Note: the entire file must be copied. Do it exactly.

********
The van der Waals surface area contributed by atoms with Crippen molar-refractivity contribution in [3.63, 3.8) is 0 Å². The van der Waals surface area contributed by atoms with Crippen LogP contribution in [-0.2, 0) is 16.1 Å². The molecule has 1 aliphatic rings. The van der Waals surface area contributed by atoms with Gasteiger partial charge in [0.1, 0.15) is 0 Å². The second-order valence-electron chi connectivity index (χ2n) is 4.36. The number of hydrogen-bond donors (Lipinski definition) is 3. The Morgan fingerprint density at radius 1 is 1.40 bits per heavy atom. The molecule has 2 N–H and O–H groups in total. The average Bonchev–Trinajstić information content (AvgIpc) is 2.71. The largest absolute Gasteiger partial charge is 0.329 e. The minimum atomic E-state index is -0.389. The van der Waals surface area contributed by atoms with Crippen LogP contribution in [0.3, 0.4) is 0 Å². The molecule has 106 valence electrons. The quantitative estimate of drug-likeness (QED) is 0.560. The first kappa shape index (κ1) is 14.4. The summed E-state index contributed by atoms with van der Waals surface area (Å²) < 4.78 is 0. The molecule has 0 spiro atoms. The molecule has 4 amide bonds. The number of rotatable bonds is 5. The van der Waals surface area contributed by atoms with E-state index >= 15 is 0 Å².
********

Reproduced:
The van der Waals surface area contributed by atoms with Crippen molar-refractivity contribution in [3.63, 3.8) is 0 Å². The van der Waals surface area contributed by atoms with Crippen LogP contribution in [-0.2, 0) is 16.1 Å². The molecule has 1 aliphatic rings. The van der Waals surface area contributed by atoms with Gasteiger partial charge in [0.1, 0.15) is 0 Å². The second-order valence-electron chi connectivity index (χ2n) is 4.36. The number of hydrogen-bond donors (Lipinski definition) is 3. The Morgan fingerprint density at radius 1 is 1.40 bits per heavy atom. The molecule has 2 N–H and O–H groups in total. The average Bonchev–Trinajstić information content (AvgIpc) is 2.71. The largest absolute Gasteiger partial charge is 0.329 e. The minimum atomic E-state index is -0.389. The van der Waals surface area contributed by atoms with Crippen LogP contribution in [0.3, 0.4) is 0 Å². The molecule has 106 valence electrons. The quantitative estimate of drug-likeness (QED) is 0.560. The first kappa shape index (κ1) is 14.4. The summed E-state index contributed by atoms with van der Waals surface area (Å²) < 4.78 is 0. The molecule has 0 spiro atoms. The molecule has 4 amide bonds. The number of rotatable bonds is 5. The van der Waals surface area contributed by atoms with E-state index >= 15 is 0 Å².